A good night’s sleep can be difficult to come by in the modern world – smart phones, tablets, kindles, and laptops are constant and distracting fixtures in our households, in our bedrooms, and in our hands. The stressors of the day tend to stay with us at bedtime, creating anxiety and restlessness when we should be focusing on one of the most important aspects of overall well-being: quality sleep.
Chronic sleep deprivation and even poor quality sleep in the short-term has numerous detrimental effects on mental and physical capabilities as well as many of the body’s hormones. Important hormones that are affected include:
Cortisol – Levels increase after 2-3 days of insufficient sleep, and can cause chronic inflammation, hunger, weight gain, and fatigue.
Leptin – Important for regulation of appetite and metabolism, has been shown to decrease in individuals without sufficient sleep. Decreased leptin in the body is associated with weight gain and detrimental effects on metabolism.
Ghrelin – Responsible for appetite stimulation, and has been shown to increase with poor quality sleep as well as decreased total sleep time, resulting in cravings for unhealthy foods, excessive hunger, and, over time, weight gain.
As we age our production of melatonin (the hormone that regulates circadian rhythms and sleep) naturally decreases. In older age, insomnia tends to occur more as waking in the night, rather than difficulty falling asleep.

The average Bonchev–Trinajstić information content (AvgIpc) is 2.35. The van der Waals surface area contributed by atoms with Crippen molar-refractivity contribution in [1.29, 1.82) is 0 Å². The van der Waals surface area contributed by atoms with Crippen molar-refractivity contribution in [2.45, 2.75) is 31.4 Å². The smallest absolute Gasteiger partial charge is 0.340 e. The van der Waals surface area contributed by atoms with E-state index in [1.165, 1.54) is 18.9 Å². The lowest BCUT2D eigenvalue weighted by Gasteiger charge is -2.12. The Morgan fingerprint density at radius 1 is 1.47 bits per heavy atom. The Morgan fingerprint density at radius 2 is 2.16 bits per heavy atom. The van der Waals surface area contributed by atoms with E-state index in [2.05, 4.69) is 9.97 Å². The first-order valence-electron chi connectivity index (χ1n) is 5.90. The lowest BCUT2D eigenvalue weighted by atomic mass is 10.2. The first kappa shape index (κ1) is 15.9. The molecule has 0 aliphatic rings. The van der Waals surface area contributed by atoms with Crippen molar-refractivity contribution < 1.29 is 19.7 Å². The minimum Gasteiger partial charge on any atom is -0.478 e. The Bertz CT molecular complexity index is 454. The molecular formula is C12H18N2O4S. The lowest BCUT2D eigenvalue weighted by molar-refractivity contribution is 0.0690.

What are some ways to ensure good quality sleep?
Increase melatonin levels naturally - avoid computer or tablet screens, even smart phones before bedtime. I encourage patients in my practice to keep their phones out of the bedroom to ensure restful sleep and to minimize interruptions in trying to achieve a peaceful night’s sleep. Other practical tips include:
Not drinking caffeine after noontime, or consuming hidden sources of caffeine before bed (for example: chocolate, soda, or medications that include caffeine)
Avoiding sugary foods after dinner
Avoiding vigorous exercise 2-3 hours before bedtime (but try to incorporate daily exercise into your routine to help with good quality sleep)
Develop a bedtime routine which could include a warm shower, reading, or meditation
Make sure you try to get to bed around the same time every night, though this can be a challenge on the weekends, anyone with insomnia issues should be diligent about this
Do not take naps
Minimize light entry into the bedroom or wear an eye mask
Medications that are commonly taken or prescribed for sleep can affect your natural sleep cycle and cause poor quality sleep, and even addiction if taken nightly
Alcohol causes poor quality sleep as well as insomnia - avoid drinking alcohol to induce sleep
Keep the bedroom temperature as cool as possible
Try using lavender spray on your pillow or sheets
The number of hours that each person requires for sufficient sleep can vary, and the verdict is still out on what the magic numbers might be in terms of sleep duration. Focus on making your sleep consistent, high quality and without interruptions, and try to aim for at least 7.5 hours nightly.
If all else fails or your sleeping partner states that you move constantly, snore excessively, or stop breathing during sleep, you may need an evaluation by a sleep medicine specialist.